This week has felt very strange. It is the first since 1997 that I have not been employed by Mail on Sunday. While I will be continuing with a little freelance journalism in the short term, the time has come to get serious about my planned new career in financial advice and to get properly qualified.
I’ve been touched by the encouragement and support I’ve had from advisers over the last couple of months – partly in response to what I’ve previously written in Money Marketing. There are also some who question the wisdom of getting into financial advice, just as many others are heading for the exit.
Without reopening that debate, I still think there are going to be some exciting opportunities ahead for the right kind of adviser in the years to come.
But of course I wouldn’t be human if I didn’t confess to the odd pang of self-doubt. I was in the CII exam centre in Birmingham recently, tackling another Regulated Diploma paper. And looking around the nervous faces in the waiting area, I realised that – at the grand old age of 43 – I was the oldest candidate in the room by quite some way.
It got me thinking about the saying: ‘You can’t teach an old dog new tricks.’ Am I really ready and able to embrace something new?
I suspect many advisers will have asked themselves similar questions over the past two years as they have battled to fill gaps in knowledge or adapt their business models.
Certainly, if my learning experience is anything to go by, it may take longer to embed new facts in the brain than it once did. It is easy to slip into old habits and familiar routines.
But thinking about it, there is still a lot to be said for being an old dog.
When I walk my eight-year-old dog in the fields around our village, she remembers the exact locations where she has been shocked in the past by electric cattle fences and veers around them.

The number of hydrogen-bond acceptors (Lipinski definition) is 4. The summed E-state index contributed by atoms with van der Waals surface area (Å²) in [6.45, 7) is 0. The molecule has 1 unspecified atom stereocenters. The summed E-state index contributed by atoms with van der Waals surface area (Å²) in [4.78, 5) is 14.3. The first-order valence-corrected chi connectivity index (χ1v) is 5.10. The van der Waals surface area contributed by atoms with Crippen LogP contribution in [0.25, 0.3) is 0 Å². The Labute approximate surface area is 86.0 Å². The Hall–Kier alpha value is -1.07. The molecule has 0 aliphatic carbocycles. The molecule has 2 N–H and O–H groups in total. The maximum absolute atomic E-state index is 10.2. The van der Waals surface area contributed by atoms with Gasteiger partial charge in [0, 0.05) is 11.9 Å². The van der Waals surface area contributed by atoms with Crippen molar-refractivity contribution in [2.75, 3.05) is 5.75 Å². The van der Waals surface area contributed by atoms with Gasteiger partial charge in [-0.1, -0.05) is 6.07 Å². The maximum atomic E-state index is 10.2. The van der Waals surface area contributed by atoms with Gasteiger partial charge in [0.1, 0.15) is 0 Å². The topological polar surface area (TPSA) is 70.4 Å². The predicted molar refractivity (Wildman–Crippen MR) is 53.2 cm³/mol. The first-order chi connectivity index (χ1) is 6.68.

In a similar way, us financial old dogs have experienced ‘live wires’ before. We’ve seen at first hand the impact of the tech bubble, the unravelling of split-capital investment trusts, and the losses caused by precipice bonds. Hopefully, it means we should be more alert to future problems.
Secondly, advice is about helping clients face the challenges life throws at them. Someone with direct experience of the ups and downs of life, who has seen their share of births, deaths, marriages and divorces, can maybe offer a perspective and empathy that a newer recruit has yet to learn.
Thirdly, I am heartened by all the ‘new tricks’ I have already observed as seasoned professionals evolve their business. Some have become virtuoso performers on social media; others have embraced Exchange Traded Funds and wrap platforms to transform their investment offerings to clients. Others still are building completely new systems to deliver advice online.
One of the fundamental aims of RDR is to ensure that advisers do not stand still. The CPD rules are there to keep teaching us all; to stop us becoming stale, to stop us falling behind.
So I’m all for learning something new. To sum it up in another cliché, “There’s life in the old dog yet”. What does the rest of the pack think?
Stephen Womack is formerly a personal finance journalist with the Mail on Sunday and is now training to be an IFA